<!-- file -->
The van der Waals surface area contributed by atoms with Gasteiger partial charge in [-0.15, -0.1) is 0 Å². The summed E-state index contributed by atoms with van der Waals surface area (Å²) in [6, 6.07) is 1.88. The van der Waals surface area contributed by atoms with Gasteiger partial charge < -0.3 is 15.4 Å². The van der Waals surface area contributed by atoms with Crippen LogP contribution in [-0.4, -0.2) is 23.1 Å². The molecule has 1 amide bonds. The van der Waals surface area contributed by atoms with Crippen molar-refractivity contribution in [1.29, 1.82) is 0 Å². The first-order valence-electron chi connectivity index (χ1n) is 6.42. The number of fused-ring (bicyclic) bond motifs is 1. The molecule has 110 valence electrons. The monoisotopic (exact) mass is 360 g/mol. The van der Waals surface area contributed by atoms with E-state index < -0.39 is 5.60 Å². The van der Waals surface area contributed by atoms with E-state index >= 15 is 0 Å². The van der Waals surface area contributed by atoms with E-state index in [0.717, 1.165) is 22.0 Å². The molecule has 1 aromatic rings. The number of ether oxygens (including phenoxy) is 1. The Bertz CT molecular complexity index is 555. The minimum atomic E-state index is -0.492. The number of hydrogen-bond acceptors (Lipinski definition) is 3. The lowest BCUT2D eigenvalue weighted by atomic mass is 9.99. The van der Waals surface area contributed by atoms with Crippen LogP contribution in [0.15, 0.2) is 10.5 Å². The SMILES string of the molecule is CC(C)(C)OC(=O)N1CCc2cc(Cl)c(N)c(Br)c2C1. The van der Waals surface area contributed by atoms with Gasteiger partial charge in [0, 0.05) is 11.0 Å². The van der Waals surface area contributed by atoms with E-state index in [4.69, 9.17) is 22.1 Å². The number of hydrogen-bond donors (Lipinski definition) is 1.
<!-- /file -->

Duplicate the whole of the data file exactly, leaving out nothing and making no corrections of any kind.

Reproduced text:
The van der Waals surface area contributed by atoms with Gasteiger partial charge in [-0.15, -0.1) is 0 Å². The summed E-state index contributed by atoms with van der Waals surface area (Å²) in [6, 6.07) is 1.88. The van der Waals surface area contributed by atoms with Gasteiger partial charge < -0.3 is 15.4 Å². The van der Waals surface area contributed by atoms with Crippen LogP contribution in [-0.4, -0.2) is 23.1 Å². The molecule has 1 amide bonds. The van der Waals surface area contributed by atoms with Crippen molar-refractivity contribution in [1.29, 1.82) is 0 Å². The first-order valence-electron chi connectivity index (χ1n) is 6.42. The number of fused-ring (bicyclic) bond motifs is 1. The molecule has 110 valence electrons. The monoisotopic (exact) mass is 360 g/mol. The van der Waals surface area contributed by atoms with E-state index < -0.39 is 5.60 Å². The van der Waals surface area contributed by atoms with E-state index >= 15 is 0 Å². The van der Waals surface area contributed by atoms with E-state index in [0.717, 1.165) is 22.0 Å². The molecule has 1 aromatic rings. The number of ether oxygens (including phenoxy) is 1. The Bertz CT molecular complexity index is 555. The minimum atomic E-state index is -0.492. The number of hydrogen-bond acceptors (Lipinski definition) is 3. The lowest BCUT2D eigenvalue weighted by atomic mass is 9.99. The van der Waals surface area contributed by atoms with Crippen LogP contribution in [0.15, 0.2) is 10.5 Å². The SMILES string of the molecule is CC(C)(C)OC(=O)N1CCc2cc(Cl)c(N)c(Br)c2C1. The van der Waals surface area contributed by atoms with Gasteiger partial charge in [0, 0.05) is 11.0 Å². The van der Waals surface area contributed by atoms with E-state index in [4.69, 9.17) is 22.1 Å². The number of hydrogen-bond donors (Lipinski definition) is 1.